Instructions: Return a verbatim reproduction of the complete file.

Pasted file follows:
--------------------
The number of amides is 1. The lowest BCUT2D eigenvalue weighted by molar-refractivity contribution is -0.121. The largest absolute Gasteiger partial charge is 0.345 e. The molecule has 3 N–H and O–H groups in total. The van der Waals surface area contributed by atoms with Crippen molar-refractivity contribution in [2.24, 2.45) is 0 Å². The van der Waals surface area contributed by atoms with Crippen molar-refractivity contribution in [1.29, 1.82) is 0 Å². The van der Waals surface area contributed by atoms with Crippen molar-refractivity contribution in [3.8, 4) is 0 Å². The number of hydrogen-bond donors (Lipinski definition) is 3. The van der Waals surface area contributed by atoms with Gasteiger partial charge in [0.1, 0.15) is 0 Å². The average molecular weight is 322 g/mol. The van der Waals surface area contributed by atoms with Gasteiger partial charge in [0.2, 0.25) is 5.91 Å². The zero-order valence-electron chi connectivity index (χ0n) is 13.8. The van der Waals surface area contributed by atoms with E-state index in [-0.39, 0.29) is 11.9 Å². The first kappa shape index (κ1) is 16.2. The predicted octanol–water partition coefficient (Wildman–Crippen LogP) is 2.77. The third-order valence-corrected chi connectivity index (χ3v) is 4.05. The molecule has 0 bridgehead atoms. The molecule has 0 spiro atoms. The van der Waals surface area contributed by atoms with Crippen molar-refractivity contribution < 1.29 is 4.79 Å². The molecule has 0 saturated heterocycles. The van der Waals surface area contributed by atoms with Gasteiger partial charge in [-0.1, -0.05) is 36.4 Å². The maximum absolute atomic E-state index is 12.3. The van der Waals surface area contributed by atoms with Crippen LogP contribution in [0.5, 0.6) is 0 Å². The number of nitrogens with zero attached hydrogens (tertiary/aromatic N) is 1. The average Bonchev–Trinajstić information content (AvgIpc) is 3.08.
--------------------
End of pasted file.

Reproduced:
The number of amides is 1. The lowest BCUT2D eigenvalue weighted by molar-refractivity contribution is -0.121. The largest absolute Gasteiger partial charge is 0.345 e. The molecule has 3 N–H and O–H groups in total. The van der Waals surface area contributed by atoms with Crippen molar-refractivity contribution in [2.24, 2.45) is 0 Å². The van der Waals surface area contributed by atoms with Crippen molar-refractivity contribution in [1.29, 1.82) is 0 Å². The van der Waals surface area contributed by atoms with Crippen molar-refractivity contribution in [3.8, 4) is 0 Å². The number of hydrogen-bond donors (Lipinski definition) is 3. The van der Waals surface area contributed by atoms with Gasteiger partial charge in [0.1, 0.15) is 0 Å². The average molecular weight is 322 g/mol. The van der Waals surface area contributed by atoms with Gasteiger partial charge in [0.2, 0.25) is 5.91 Å². The zero-order valence-electron chi connectivity index (χ0n) is 13.8. The van der Waals surface area contributed by atoms with E-state index in [-0.39, 0.29) is 11.9 Å². The first kappa shape index (κ1) is 16.2. The predicted octanol–water partition coefficient (Wildman–Crippen LogP) is 2.77. The third-order valence-corrected chi connectivity index (χ3v) is 4.05. The molecule has 0 bridgehead atoms. The molecule has 0 spiro atoms. The van der Waals surface area contributed by atoms with Crippen molar-refractivity contribution < 1.29 is 4.79 Å². The molecule has 0 saturated heterocycles. The van der Waals surface area contributed by atoms with Gasteiger partial charge in [-0.1, -0.05) is 36.4 Å². The maximum absolute atomic E-state index is 12.3. The van der Waals surface area contributed by atoms with Crippen LogP contribution in [0.5, 0.6) is 0 Å². The number of nitrogens with zero attached hydrogens (tertiary/aromatic N) is 1. The average Bonchev–Trinajstić information content (AvgIpc) is 3.08.